In the situation where the Contractor (Principal under the Bond) becomes insolvent or bankrupt and abandons the performance of the Contract, the issue of whether or not there has been a default is relatively easy to determine. The one qualification to the general rule is where a breach of the Contract by the Owner (the Obligee under the Bond) is a material cause of the default. In situations in which the Contractor is not insolvent but has been delayed in completing the work under the Contract, often by factors beyond its control or by a combination of factors, some of which are the fault of Contractor and others of which are not, the Surety’s determination of whether or not there has been a default becomes far more difficult. In these circumstances, Sureties have traditionally taken the position that there is a genuine dispute between the Owner/Obligee and the Contractor/Principal which the Surety is unable to resolve solely on the basis of the investigation that it is able to perform within a limited period of time, which often lead to a denial of the claim on the Performance Bond.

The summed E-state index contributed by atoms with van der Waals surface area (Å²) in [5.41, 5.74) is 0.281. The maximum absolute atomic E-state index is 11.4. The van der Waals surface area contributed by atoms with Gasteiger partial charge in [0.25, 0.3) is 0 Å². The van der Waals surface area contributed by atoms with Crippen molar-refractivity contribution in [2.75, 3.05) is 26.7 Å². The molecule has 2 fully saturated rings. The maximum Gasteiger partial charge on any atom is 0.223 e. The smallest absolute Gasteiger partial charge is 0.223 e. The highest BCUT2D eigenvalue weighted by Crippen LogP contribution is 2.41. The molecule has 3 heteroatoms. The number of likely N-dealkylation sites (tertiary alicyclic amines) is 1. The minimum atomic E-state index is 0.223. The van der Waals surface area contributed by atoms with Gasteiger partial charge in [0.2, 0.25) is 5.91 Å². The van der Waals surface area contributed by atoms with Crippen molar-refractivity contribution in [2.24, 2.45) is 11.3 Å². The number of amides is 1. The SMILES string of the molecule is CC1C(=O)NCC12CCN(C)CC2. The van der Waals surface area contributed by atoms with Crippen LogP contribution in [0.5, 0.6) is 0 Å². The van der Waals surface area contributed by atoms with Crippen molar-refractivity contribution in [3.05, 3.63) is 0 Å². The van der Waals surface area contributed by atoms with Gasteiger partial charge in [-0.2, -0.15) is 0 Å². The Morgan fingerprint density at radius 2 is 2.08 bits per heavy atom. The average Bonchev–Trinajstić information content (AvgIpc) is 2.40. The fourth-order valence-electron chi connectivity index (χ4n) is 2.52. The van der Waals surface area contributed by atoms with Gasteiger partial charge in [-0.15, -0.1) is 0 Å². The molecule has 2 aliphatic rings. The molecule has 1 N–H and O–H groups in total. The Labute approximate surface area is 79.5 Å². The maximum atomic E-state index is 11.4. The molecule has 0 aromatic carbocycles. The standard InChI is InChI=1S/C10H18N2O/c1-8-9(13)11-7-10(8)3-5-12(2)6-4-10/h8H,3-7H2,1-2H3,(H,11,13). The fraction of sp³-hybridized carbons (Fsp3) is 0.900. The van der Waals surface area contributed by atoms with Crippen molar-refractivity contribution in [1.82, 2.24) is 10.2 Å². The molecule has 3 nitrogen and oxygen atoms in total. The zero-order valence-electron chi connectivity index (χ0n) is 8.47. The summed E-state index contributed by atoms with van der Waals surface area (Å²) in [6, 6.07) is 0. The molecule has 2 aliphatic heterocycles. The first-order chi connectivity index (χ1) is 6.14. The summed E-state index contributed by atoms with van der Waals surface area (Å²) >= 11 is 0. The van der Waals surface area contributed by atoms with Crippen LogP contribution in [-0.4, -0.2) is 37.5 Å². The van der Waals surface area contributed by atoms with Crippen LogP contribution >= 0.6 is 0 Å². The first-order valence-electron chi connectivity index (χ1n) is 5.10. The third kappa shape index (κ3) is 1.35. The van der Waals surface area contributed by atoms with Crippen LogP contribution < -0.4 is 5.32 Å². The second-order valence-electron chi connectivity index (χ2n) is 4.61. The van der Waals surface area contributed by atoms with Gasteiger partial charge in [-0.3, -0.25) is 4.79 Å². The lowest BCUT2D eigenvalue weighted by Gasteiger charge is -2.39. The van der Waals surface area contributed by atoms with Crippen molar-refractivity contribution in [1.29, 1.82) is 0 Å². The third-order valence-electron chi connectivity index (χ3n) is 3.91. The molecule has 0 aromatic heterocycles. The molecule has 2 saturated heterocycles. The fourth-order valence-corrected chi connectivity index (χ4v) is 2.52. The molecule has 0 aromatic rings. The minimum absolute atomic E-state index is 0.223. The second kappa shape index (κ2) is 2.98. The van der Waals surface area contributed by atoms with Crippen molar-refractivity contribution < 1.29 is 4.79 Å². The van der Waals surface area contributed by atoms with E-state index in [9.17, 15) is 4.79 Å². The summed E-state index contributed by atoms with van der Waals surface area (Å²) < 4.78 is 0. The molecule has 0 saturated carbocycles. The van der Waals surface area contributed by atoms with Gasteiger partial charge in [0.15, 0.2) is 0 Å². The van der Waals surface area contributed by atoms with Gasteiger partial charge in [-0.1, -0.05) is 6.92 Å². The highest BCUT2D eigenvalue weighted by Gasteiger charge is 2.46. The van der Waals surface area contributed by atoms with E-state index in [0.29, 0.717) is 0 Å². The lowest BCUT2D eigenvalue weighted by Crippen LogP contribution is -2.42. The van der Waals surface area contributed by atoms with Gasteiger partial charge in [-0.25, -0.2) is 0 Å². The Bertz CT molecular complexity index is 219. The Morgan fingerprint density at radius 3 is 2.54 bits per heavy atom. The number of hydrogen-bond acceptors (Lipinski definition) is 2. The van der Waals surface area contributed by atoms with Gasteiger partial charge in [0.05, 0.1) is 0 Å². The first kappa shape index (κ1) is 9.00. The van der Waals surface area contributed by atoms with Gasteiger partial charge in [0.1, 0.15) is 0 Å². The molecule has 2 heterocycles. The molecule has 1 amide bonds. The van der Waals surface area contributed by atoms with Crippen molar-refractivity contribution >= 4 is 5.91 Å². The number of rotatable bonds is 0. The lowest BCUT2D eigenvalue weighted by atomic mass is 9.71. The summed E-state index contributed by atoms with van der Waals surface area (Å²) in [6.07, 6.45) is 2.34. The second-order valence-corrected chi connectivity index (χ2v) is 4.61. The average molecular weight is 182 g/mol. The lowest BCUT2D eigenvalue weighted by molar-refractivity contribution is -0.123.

In the face of increasing competition from underwriters of other security products and increased demands from stakeholders for a prompt resolution of disputed contract claims, the emerging trend among Sureties has been to conduct a thorough investigation of any claim received on a Performance Bond and, in circumstances in which the Surety is truly unable to make a determination regarding whether or not the Principal is in default under the Contract, to engage the Owner/Obligee and the Contractor/Principal in discussions to achieve a resolution that will allow the work to continue to completion while reserving to each of the parties the right to pursue litigation over the disputed matters at a later date. The types of arrangements that may be entered into will vary depending upon the circumstances of each case but the emerging trend towards the use of some form of mitigation agreement that will allow the work to be completed on the most cost-effective and efficient basis while preserving the right to litigate disputed issues at a later date, is becoming more common and gaining wider acceptance among Sureties and Obligees.
1 Trafalgar House Construction (Regions) Ltd. v. General Surety & Guarantee Co. Ltd.  1 A.C. 199 (H.L.)
2 Appendix “A” – old bond wording, reproduced with the consent of Intact Insurance Co.
3 Appendix “B” – Specimen copy of “Processed Enhanced Performance Bond”, reproduced with the consent of the Surety Association of Canada and Intact Insurance Co.